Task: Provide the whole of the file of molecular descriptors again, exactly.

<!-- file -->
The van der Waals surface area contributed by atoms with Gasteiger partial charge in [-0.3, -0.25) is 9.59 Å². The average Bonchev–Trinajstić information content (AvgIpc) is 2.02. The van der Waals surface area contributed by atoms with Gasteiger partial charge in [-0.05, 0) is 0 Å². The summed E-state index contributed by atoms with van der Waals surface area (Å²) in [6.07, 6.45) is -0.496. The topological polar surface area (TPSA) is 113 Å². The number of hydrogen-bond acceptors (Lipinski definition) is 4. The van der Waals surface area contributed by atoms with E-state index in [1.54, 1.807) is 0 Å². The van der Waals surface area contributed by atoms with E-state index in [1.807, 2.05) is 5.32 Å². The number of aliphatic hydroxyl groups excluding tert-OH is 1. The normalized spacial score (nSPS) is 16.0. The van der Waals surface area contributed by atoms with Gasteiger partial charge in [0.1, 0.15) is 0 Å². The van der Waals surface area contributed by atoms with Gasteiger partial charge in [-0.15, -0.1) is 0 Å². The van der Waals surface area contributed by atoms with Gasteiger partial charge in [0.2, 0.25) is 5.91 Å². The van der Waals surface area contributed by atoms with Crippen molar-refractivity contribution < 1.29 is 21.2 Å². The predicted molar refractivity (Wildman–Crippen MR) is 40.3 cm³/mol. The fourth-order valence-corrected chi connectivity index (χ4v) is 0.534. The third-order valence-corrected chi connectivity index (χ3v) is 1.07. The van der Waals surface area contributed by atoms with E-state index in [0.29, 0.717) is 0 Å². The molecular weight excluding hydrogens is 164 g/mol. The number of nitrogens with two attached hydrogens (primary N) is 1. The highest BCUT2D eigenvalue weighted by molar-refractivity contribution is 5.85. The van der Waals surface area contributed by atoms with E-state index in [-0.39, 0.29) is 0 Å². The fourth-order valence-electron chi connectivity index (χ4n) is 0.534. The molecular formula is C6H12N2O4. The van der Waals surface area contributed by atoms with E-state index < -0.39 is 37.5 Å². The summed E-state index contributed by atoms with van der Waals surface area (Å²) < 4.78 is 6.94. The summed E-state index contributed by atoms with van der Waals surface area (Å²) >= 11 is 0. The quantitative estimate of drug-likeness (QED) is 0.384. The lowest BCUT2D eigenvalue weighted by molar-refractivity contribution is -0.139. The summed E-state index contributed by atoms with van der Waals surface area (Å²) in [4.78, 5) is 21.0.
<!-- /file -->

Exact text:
The van der Waals surface area contributed by atoms with Gasteiger partial charge in [-0.3, -0.25) is 9.59 Å². The average Bonchev–Trinajstić information content (AvgIpc) is 2.02. The van der Waals surface area contributed by atoms with Gasteiger partial charge in [-0.05, 0) is 0 Å². The summed E-state index contributed by atoms with van der Waals surface area (Å²) in [6.07, 6.45) is -0.496. The topological polar surface area (TPSA) is 113 Å². The number of hydrogen-bond acceptors (Lipinski definition) is 4. The van der Waals surface area contributed by atoms with E-state index in [1.54, 1.807) is 0 Å². The van der Waals surface area contributed by atoms with E-state index in [1.807, 2.05) is 5.32 Å². The number of aliphatic hydroxyl groups excluding tert-OH is 1. The normalized spacial score (nSPS) is 16.0. The van der Waals surface area contributed by atoms with Gasteiger partial charge in [0.1, 0.15) is 0 Å². The van der Waals surface area contributed by atoms with Gasteiger partial charge in [-0.15, -0.1) is 0 Å². The van der Waals surface area contributed by atoms with Gasteiger partial charge in [0.2, 0.25) is 5.91 Å². The van der Waals surface area contributed by atoms with Crippen molar-refractivity contribution < 1.29 is 21.2 Å². The predicted molar refractivity (Wildman–Crippen MR) is 40.3 cm³/mol. The fourth-order valence-corrected chi connectivity index (χ4v) is 0.534. The third-order valence-corrected chi connectivity index (χ3v) is 1.07. The van der Waals surface area contributed by atoms with E-state index in [0.29, 0.717) is 0 Å². The molecular weight excluding hydrogens is 164 g/mol. The number of nitrogens with two attached hydrogens (primary N) is 1. The highest BCUT2D eigenvalue weighted by molar-refractivity contribution is 5.85. The van der Waals surface area contributed by atoms with E-state index in [-0.39, 0.29) is 0 Å². The fourth-order valence-electron chi connectivity index (χ4n) is 0.534. The molecular formula is C6H12N2O4. The van der Waals surface area contributed by atoms with E-state index < -0.39 is 37.5 Å². The summed E-state index contributed by atoms with van der Waals surface area (Å²) < 4.78 is 6.94. The summed E-state index contributed by atoms with van der Waals surface area (Å²) >= 11 is 0. The quantitative estimate of drug-likeness (QED) is 0.384. The lowest BCUT2D eigenvalue weighted by molar-refractivity contribution is -0.139. The summed E-state index contributed by atoms with van der Waals surface area (Å²) in [4.78, 5) is 21.0.